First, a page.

The Institute of Contemporary Arts (ICA) reopens its doors after lockdown with the exhibition War Inna Babylon : The Community’s Struggle for Truths and Rights in July 2021.
The London contemporary arts centre will hold this landmark exhibition to examine the history of Black communities and their resistance to institutional racism.
War Inna Babylon: The Community’s Struggle for Truths and Rights
Held at the ICA from 6 July to 26 September, the exhibition will cast a new light on grassroots activism and various forms of racism ten years on from the killing of Mark Duggan by the police.
Curated by Tottenham Rights and Rianna Jade Parker, it will also include a fresh investigation into Duggan’s killing, carried out by Forensic Architecture.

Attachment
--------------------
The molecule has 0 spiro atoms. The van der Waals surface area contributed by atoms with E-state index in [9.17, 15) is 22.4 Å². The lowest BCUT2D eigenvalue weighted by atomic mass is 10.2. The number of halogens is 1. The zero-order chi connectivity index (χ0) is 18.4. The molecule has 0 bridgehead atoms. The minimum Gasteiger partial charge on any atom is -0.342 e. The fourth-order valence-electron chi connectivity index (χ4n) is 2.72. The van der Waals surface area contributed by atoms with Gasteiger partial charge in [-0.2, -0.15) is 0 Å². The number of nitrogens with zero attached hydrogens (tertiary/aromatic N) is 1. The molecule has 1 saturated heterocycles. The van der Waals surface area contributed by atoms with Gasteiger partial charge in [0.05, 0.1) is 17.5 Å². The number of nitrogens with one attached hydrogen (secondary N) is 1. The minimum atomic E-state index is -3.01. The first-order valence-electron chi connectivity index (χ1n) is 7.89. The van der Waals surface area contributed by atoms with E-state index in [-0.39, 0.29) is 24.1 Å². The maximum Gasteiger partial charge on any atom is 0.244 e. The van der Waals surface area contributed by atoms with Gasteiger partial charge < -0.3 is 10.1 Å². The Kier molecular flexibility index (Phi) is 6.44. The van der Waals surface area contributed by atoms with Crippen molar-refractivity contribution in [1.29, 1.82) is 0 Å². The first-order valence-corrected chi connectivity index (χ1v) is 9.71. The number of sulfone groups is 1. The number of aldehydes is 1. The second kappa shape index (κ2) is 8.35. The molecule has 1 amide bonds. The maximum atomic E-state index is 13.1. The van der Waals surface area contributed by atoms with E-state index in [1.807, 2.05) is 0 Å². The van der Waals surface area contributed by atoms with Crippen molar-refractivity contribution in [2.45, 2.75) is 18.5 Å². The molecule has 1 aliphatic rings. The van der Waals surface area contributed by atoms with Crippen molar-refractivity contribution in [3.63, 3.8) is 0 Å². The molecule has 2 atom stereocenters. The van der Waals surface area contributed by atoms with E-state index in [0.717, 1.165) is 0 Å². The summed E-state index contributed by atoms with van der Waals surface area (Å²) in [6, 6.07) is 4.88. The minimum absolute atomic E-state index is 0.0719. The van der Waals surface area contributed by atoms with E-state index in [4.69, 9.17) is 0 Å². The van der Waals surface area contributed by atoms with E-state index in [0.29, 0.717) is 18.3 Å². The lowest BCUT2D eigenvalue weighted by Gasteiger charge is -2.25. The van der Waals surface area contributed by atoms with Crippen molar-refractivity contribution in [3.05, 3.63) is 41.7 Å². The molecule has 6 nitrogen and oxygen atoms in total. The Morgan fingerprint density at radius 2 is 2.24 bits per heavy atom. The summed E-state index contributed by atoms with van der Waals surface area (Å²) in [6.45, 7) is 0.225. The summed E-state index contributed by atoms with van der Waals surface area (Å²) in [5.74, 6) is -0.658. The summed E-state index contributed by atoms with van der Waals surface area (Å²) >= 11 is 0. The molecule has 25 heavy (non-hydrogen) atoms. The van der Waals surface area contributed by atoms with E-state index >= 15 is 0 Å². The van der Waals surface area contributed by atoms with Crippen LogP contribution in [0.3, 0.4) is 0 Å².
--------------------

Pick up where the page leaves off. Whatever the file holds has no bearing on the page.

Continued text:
The exhibition was originally slated to open in May 2020.
Stefan Kalmár, Director of the ICA, said, “War Inna Babylon is a long overdue celebration of Black communities and their historic struggles against racism.
“Racism and anti-Blackness in Britain are real and no institution is free from it. Tottenham Rights’ War Inna Babylon connects this legacy to the present moment and shows how contemporary institutions and policies, such as policing, continue to be structured by this legacy.”
This exhibition is part of the ICA programme dedicated to racial and social justice.
The ICA Cinema will also reopen on 6 July with a full programme including a retrospective of Hong Kong director Wong Kar-Wai, a special run of Foedora and Martin Eden, as well as films on general release.
Later in the summer, the ICA will stage the premiere of Dykegeist, which is a new work by artist Eve Stainton, who will also have a live residency at the ICA.
For more information on the ICA programme or to purchase tickets, visit www.ica.art. Main iamge: War Inna Babylon at the ICA, photo credit Robert Croma.
Mark Bibby Jackson
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